Monday, January 30, 2017

"Who can point out a smell...?"

Some people, when stressed, are characterized by self-doubt, indecision, and procrastination. In interaction with others, they tend to look for hidden agendas and can be accusing, especially of those they perceive to have power over them. To counter their driving force of fear, they may exhibit a kind of reckless courage, then worry they've shot themselves in the foot... which often they have! 

I once asked my friend Joseph about a mutual acquaintance. "Oh he has to be in control," said Joseph. "I can smell it!" In his characteristic view, the world was dangerous and needed sniffing out. As Rita Dove points out in her poem Three Days of Forest, a River, Free:  
The terror of waking is a trust
drawn out unbearably
until nothing, not even love,
makes it easier...

Who can point out a smell
but a dog?
You may have heard, "Just because you're paranoid doesn't mean someone isn't out to get you." That's the problem with anxiety. There's always some real danger, some anticipated threat that proves the point, and also develops the ability to foresee potential roadblocks -- warning barks if you will. Dove pictures the price paid for being constantly on guard:
... duty's whistle
slings a bright cord
around their throats.
After mentioning "the things I've carefully left out / descriptions of pain, and sex, and how shiftily / people behave toward each other," John Ashbery (The Problem of Anxiety) leaves the reader slightly nervous:
...I've saved the descriptions of finger sandwiches,
and the glass eye that stares at me in amazement
from the bronze mantel, and will never be appeased.
We all have our glass eye that will never be appeased. Be honest. Do you get on an airplane without feeling the tiniest flash of possibility this will be the one that crashes? When you're walking home alone in the dark and you hear an unexpected sound, do you calmly keep walking"? Do you really like snakes? 

In Lizards and Snakes, Anthony Hecht's Aunt Martha had "an unfair prejudice" toward reptiles, an inflexibility that he and his friend Joe teased out as boys by leaving one in the basket of socks she was mending. They got their comeuppance when Aunt Martha outclassed them in scare tactics: 
... we never did it again after the day
        Of the big wind when you could hear the trees
Creak like rocking chairs. She was looking away
        Off, and kept saying, "Sweet Jesus, please
Don't let him near me. He's as like as twins.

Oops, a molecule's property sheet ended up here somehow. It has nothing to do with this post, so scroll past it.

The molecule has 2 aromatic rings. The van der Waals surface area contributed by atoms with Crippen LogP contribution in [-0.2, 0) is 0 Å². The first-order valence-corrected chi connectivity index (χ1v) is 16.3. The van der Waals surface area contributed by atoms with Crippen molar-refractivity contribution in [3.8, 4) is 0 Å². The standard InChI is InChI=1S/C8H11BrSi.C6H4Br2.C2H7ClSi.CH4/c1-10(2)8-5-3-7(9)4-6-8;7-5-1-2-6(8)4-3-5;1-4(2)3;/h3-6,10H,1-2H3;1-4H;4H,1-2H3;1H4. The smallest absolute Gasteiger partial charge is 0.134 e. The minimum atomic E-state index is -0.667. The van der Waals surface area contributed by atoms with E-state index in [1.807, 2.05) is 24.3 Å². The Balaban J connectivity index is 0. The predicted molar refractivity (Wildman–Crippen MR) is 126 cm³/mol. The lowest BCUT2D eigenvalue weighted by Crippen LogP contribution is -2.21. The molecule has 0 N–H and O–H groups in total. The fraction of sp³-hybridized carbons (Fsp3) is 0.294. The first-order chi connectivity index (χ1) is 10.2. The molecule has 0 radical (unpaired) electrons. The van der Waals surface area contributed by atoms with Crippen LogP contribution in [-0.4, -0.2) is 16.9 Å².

He can crack us like lice with his fingernail.
I can see him plain as a pikestaff. Look how he grins
And swings the scaly horror of his folded tail.
At some time we must all move into the dark of fear, because "in a dark time, the eye begins to see." In his signature poem, In A Dark Time, Theodore Roethke expands on that first line with, "I meet my shadow in the deepening shade." I can't imagine more moving or disconcerting lines than these:
Dark, dark my light, and darker my desire.
My soul, like some heat-maddened summer fly,
Keeps buzzing at the sill. Which I is I?
Roethke also provides a formula for transcending fear, one that echoes Rita Dove's notion of moving through the forest toward freedom:
...A fallen man, I climb out of my fear.
The mind enters itself, and God the mind,
And one is One, free in the tearing wind.
Though the wind continues to blow, instead of falling prey to the terrors our minds create, we can enter within, find our courage, and become "free in the tearing wind." Instead of letting fears lead us by the nose, we become like William Stafford in With Kit, Age Seven, At the Beach. "What would you tell your child?" he inquires, if you were gazing at a turbulent sea and he asked, "How far could you swim, Daddy, / in such a storm?"
"As far as was needed," I said,
and as I talked, I swam.
"This could be forever.../ from here to the distant edge / where it looks like / you can fall off the world," warns Sharon Thomson in On The Flatlands, "... but you don't.  We know that. / Breathe..." 

Yes, breathe.

The images in Nina Bogin's Initiation II imply a realization of maturity ("When I walked up the road, the string sack / heavy on my arm, I thought / that my legs could take me anywhere..."), of moving through our feelings of powerlessness and into our own "home," as Bogin did:
...I climbed the pink stairs, entered
the house as calm and ephemeral
as my own certainty:
this is my house, my key,
my hand with its new lines.
I am as old as I will ever be.
Note the paradox in "ephemeral as my own certainty." Certainty may be transitory, but we will keep finding our way home when we realize that -- however blown about by external circumstances -- only we have the key.  Stephen Spender gives us that key in his poem about Dolphins leaping out of the waves, "The sun fragmented / To broken glass / By the stiff breeze... / their delight / Outside, displaying / My heart within":
...The dolphins write such
With power to wake
Me prisoned in
My human speech
They sign:
'I AM!'

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